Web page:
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Downtown elementary school set to re-open in January 2020
On a sunny Saturday, a group of two adults and three children walked the 12 crosswalks at Rawlins Cross.
The Telegram watched as twice they were midway through a crosswalk when vehicles scooted just behind them around the corner instead of waiting for them to get across the street.
Other times, drivers appeared surprised to see the group as they were about to turn their vehicles into the pilot project roundabout.
“I’m frightened for my child, and other children, even now when there is not school there, because of the way cars don’t see us. They just don’t. They’re looking for other cars that may bang into them, they’re not always looking for children,” said Jocelyne Thomas, a parent of a child set to return to nearby Bishop Feild Elementary School when it reopens on Bond Street in January.
“We’ve had so many near misses, it’s not funny.”
Another parent of two children at Bishop Feild, Rhona Buchan, said parents are being proactive in speaking with the city to try to improve pedestrian safety before the school reopens.
“I believe they are open to considering changes to some of the crosswalks. We see this as a good opportunity to make the best traffic pattern possible,” said Buchan.
“There’s a moral responsibility to make an intersection this close to an elementary school — a stone’s throw from an elementary school — a safe intersection for children to walk.”
There are about 300 students and 30 staff at Bishop Feild, which is less than 200 metres from Rawlins Cross. Buchan said about 50 to 55 students will be bused, but the rest will either walk or get dropped off by parents.
Buchan, who is also a parent representative on the school council, met with city representatives earlier this month. She also sent a letter to the city, and encouraged other parents to send letters, asking the city to make four commitments:
- First, to not conclude the pilot project until after Bishop Feild Elementary School has reopened and the school community has had the pedestrian experience of Rawlins Cross.
- Second, to conduct community engagement — such as a survey — after Bishop Feild reopens, specifically on the issue of pedestrian safety at Rawlins Cross.
“One of the issues is the traffic pattern is functioning well from a driver’s point of view because there is a continuous flow, and they don’t want to break that flow and create impatience in drivers who are sitting at lights. But as parents we’d like to be really satisfied — and as walkers, as pedestrians — that the drivers’ convenience doesn’t rule the day here, that the child’s safety is given equal weight.”
- Third, before school reopens, to add signage to Rawlins Cross indicating it is a school area and children are crossing.
- Finally, to hire school crossing guards for Rawlins Cross. Buchan said she was told by the city there are difficulties with hiring and retaining crossing guards.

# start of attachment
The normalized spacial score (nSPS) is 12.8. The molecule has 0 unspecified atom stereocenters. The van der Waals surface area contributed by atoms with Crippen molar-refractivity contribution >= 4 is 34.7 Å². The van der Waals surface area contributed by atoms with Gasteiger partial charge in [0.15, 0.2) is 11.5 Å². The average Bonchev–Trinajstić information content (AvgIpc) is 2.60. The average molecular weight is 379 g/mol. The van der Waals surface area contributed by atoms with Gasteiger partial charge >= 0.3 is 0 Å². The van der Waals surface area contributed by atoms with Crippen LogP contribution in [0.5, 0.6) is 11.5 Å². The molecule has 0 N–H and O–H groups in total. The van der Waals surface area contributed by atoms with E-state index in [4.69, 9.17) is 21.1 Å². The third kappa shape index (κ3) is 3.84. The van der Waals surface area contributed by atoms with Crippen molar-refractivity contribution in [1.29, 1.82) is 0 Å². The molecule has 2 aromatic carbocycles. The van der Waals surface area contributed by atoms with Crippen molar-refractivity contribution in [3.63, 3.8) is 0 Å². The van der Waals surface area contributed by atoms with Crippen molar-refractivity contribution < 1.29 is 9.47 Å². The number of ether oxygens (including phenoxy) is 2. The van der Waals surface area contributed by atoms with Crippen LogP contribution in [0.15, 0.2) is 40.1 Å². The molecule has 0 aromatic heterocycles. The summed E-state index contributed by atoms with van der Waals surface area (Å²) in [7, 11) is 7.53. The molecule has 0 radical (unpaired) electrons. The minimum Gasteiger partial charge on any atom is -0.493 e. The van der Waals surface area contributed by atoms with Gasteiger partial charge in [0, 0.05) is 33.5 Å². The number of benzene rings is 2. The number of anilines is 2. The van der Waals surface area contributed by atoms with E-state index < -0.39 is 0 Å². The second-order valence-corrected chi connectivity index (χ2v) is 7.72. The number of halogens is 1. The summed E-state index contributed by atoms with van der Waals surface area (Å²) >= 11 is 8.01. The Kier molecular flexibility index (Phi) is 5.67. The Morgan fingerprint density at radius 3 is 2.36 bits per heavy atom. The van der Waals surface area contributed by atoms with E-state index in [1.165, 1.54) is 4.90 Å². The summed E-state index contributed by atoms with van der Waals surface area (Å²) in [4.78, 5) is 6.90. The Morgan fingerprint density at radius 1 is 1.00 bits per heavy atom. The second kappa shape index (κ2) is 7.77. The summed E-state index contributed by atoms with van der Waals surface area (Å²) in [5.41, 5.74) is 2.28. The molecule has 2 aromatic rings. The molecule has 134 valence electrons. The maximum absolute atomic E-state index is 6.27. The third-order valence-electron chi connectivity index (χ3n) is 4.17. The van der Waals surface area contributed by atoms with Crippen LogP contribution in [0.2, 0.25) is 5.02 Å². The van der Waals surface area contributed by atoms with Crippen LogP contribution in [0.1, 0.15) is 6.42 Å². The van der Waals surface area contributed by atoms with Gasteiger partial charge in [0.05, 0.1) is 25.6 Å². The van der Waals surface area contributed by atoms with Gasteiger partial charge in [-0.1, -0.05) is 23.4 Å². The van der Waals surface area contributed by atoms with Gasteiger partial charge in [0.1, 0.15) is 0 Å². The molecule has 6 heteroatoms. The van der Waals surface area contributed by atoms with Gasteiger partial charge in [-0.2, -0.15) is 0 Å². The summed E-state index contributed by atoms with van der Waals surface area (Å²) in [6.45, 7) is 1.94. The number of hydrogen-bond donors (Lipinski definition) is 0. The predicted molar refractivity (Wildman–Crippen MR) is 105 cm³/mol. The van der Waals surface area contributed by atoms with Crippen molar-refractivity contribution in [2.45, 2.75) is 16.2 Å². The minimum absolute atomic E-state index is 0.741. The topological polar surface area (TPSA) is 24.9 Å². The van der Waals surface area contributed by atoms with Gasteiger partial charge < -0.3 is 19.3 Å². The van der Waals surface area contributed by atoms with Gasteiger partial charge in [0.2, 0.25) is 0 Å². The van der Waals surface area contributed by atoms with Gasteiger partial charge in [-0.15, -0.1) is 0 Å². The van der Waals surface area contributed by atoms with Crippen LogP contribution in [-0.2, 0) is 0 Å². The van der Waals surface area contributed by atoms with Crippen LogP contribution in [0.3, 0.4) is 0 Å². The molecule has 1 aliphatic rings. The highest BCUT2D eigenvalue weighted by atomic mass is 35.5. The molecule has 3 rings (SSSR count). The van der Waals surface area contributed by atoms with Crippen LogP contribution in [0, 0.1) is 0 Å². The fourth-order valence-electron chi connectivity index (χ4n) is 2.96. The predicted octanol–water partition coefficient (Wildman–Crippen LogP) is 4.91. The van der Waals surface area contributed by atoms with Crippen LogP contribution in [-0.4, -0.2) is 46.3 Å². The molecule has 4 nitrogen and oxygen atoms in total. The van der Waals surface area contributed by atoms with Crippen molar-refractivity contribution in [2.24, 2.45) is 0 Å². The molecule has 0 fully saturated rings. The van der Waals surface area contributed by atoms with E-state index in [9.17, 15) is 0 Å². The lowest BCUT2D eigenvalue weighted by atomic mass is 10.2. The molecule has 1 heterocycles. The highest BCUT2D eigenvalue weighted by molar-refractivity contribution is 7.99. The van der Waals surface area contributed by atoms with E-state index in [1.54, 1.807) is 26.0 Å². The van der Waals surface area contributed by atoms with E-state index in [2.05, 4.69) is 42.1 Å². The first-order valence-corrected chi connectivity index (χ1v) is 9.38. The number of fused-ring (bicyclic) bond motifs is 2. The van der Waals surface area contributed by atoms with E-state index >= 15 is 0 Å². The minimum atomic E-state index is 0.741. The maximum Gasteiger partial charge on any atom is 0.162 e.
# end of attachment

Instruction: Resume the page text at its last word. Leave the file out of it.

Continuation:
Buchan said she’s looking forward to continuing to work with the city to make Rawlins Cross as safe as possible for everyone.
“This is a solvable problem,” she said.
Crosswalk beacons ‘main enhancement’: Hickman
Coun. Sandy Hickman, transportation lead on city council, said the city has received “some concerns” about pedestrian safety at Rawlins Cross.
He said one of the actions the city has taken to improve pedestrian safety is the recent decision to install rectangular flashing beacons at two crosswalks which have buildings close to the corner, affecting visibility of pedestrians. They are set to be installed at the King’s Road/Military Road intersection and the Monkstown Road/Military Road intersection.
“We’re hoping to have them installed by Christmas and certainly, obviously, have them in place before school opens in January, but we’re hoping to have them done in the next six, seven weeks," Hickman said. "So, that’s the main thing that was identified. And that will definitely enhance safety of both drivers and, of course, obviously, pedestrians.”
Buchan said she got the distinct impression from her meeting with the city that they believe flashing beacons would address pedestrian concerns, but she worries they won’t grab drivers’ attention the same as an overhead pedestrian light. She also questions whether beacons will adequately address all the risks.
Asked if the city will take extra precautions with Bishop Feild opening in January, Hickman said the city is working with the school board, but he did not specify anything other than the beacons.
“We know that there will be more traffic, but not hundreds of kids walking through the intersections. We know it will be dozens rather than hundreds walking through, but it doesn’t matter — every small child has to be protected, and we have made sure that we’ve gotten these two crosswalk installations in place in time, and we’re going to do that, and that will be enhanced over what it is now.
“That’s the main enhancement, and our goal is to have it done before school opens, so that is definitely something with the students in mind.”
Hickman said the city believes safety has improved at Rawlins Cross with the pilot project, but they are always looking at ways to improve it further.
He said the earliest a permanent layout will be decided for Rawlins Cross would be next summer because the city is waiting to see if there will be any changes to traffic and pedestrian patterns, and they are waiting on collision statistics from the province.
“This is not moving fast. It’s not going anywhere fast without major consideration, and major sharing and public engagement.”
Hickman could not say for sure whether there would be another level of public engagement before a permanent plan is in place at Rawlins Cross, only that “there will definitely be sharing.”